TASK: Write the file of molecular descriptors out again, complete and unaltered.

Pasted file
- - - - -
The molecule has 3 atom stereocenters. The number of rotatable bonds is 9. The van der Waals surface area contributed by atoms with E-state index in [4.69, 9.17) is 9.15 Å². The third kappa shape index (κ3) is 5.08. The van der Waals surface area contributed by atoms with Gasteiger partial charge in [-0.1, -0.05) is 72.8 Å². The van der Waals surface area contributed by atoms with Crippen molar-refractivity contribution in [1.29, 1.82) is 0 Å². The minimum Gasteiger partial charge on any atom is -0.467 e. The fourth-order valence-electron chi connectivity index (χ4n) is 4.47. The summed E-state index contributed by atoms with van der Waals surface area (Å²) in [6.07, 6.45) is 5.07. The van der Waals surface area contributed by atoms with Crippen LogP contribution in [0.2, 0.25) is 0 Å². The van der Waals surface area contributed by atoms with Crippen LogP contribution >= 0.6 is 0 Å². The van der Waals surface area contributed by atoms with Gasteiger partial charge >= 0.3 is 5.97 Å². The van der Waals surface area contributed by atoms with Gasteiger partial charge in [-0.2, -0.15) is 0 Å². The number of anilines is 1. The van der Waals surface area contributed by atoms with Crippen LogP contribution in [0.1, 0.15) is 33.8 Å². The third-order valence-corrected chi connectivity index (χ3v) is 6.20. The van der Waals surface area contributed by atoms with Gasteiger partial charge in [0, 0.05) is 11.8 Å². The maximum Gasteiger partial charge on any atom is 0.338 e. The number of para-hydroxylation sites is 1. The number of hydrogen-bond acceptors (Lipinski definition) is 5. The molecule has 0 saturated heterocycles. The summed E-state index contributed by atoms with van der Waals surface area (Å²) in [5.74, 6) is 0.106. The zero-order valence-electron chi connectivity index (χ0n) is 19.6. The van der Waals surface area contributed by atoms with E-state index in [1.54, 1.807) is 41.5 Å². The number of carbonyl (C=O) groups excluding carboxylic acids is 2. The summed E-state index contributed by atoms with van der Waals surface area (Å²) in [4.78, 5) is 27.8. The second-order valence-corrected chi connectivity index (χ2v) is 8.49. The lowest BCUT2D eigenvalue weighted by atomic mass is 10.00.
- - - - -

The molecule has 3 atom stereocenters. The number of rotatable bonds is 9. The van der Waals surface area contributed by atoms with E-state index in [4.69, 9.17) is 9.15 Å². The third kappa shape index (κ3) is 5.08. The van der Waals surface area contributed by atoms with Gasteiger partial charge in [-0.1, -0.05) is 72.8 Å². The van der Waals surface area contributed by atoms with Crippen molar-refractivity contribution in [1.29, 1.82) is 0 Å². The minimum Gasteiger partial charge on any atom is -0.467 e. The fourth-order valence-electron chi connectivity index (χ4n) is 4.47. The summed E-state index contributed by atoms with van der Waals surface area (Å²) in [6.07, 6.45) is 5.07. The van der Waals surface area contributed by atoms with Crippen LogP contribution in [0.2, 0.25) is 0 Å². The van der Waals surface area contributed by atoms with Crippen LogP contribution >= 0.6 is 0 Å². The van der Waals surface area contributed by atoms with Gasteiger partial charge >= 0.3 is 5.97 Å². The van der Waals surface area contributed by atoms with Gasteiger partial charge in [-0.2, -0.15) is 0 Å². The number of anilines is 1. The van der Waals surface area contributed by atoms with Crippen LogP contribution in [0.1, 0.15) is 33.8 Å². The third-order valence-corrected chi connectivity index (χ3v) is 6.20. The van der Waals surface area contributed by atoms with Gasteiger partial charge in [0, 0.05) is 11.8 Å². The maximum Gasteiger partial charge on any atom is 0.338 e. The number of para-hydroxylation sites is 1. The number of hydrogen-bond acceptors (Lipinski definition) is 5. The molecule has 0 saturated heterocycles. The summed E-state index contributed by atoms with van der Waals surface area (Å²) in [5.74, 6) is 0.106. The zero-order valence-electron chi connectivity index (χ0n) is 19.6. The van der Waals surface area contributed by atoms with E-state index in [1.54, 1.807) is 41.5 Å². The number of carbonyl (C=O) groups excluding carboxylic acids is 2. The summed E-state index contributed by atoms with van der Waals surface area (Å²) in [4.78, 5) is 27.8. The second-order valence-corrected chi connectivity index (χ2v) is 8.49. The lowest BCUT2D eigenvalue weighted by atomic mass is 10.00.